Instead, the places most frequented by Nanchong citizens are far more community-oriented. Of these, the most notable are, as we call them, the “food street,” the “market street,” and the parks. These are the places where the true spirit of Chinese culture shines through, debunking American media’s favored narratives of totalitarian oppression and consumerist culture. ring tossThe food street, right next to our university, is lined with food carts and noodle shops (here, a bowl of noodles can cost as little as $.75), and full of good-humored college or high school students. On another street, closer to my apartment, an entire three blocks of sidewalk (clear for most of the day) spontaneously transforms into an open-air market every afternoon, as peddlers bring in their wares on an assemblage of rickshaws, carts and scooters. This same street, in a remarkable show of fluidity, changes again around 6 p.m., turning into an open-air hot pot restaurant. And the parks! At a park in Nanchong, one might join a crowd in listening to a man practice his karaoke skills, watch a group of people participating in a spontaneous line dance, or appreciate music drifting from a local band’s weekly street-side practice. But the most striking part of it all is the thousands of other Chinese who are simply content to be alive and to be outside, strolling happily with a friend or spouse.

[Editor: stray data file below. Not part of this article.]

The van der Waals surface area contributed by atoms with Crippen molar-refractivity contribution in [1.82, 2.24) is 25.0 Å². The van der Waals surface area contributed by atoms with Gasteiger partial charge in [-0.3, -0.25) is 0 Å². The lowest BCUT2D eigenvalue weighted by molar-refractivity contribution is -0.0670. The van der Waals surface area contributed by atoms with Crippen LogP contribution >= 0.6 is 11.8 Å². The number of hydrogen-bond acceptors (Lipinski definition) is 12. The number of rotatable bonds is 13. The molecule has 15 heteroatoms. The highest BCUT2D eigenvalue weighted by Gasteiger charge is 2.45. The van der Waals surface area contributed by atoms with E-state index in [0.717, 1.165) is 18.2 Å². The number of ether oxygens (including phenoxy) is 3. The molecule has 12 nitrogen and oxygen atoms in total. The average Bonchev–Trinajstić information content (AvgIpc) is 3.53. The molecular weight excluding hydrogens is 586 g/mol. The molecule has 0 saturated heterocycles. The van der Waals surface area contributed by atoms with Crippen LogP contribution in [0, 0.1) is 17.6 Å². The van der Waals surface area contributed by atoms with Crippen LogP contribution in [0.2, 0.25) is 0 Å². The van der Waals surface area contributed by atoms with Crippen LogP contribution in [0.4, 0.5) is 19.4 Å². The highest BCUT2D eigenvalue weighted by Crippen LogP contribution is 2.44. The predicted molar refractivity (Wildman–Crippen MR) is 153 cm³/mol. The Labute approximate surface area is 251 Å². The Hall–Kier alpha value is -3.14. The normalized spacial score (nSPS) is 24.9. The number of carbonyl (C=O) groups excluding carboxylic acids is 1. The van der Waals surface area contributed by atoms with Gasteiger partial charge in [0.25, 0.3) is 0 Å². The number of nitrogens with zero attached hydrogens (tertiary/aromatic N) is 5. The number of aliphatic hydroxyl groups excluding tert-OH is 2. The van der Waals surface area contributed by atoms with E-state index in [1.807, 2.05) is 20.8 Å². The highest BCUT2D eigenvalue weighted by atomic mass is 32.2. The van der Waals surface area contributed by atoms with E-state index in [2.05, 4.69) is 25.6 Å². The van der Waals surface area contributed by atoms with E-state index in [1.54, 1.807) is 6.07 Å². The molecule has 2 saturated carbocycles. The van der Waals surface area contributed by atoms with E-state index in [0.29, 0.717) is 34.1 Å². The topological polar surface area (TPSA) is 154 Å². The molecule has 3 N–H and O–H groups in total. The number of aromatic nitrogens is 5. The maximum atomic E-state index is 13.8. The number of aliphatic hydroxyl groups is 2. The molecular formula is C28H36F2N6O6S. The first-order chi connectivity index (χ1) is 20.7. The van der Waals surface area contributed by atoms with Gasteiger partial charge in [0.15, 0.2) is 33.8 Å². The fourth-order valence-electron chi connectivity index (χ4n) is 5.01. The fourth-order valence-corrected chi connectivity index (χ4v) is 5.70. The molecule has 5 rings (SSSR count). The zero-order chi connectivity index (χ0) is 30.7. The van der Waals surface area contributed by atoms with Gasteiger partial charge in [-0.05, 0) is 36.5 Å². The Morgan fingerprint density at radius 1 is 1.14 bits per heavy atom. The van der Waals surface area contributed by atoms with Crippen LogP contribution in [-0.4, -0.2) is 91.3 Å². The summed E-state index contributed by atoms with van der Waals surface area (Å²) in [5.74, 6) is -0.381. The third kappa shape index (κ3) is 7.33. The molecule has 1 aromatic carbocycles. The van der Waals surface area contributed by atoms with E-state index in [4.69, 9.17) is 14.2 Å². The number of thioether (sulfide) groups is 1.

This is where the people of Nanchong are, and this is why Nanchong feels so strikingly different from any American city I have ever been to. In all of these places, the buoyant spirit of the Chinese manifests itself in a way that reflects in stark contrast with the typical American view of China and its people. Call it consumerist if you like, but it certainly is not American consumerism. It is China. To distill it to anything less, anything else would be unfair to the unique spirit and palpable humanity that pervades modern Chinese culture.

– Harrison Horst (sophomore)


China 2015 Cross-Cultural on the Great Wall at Jinshanling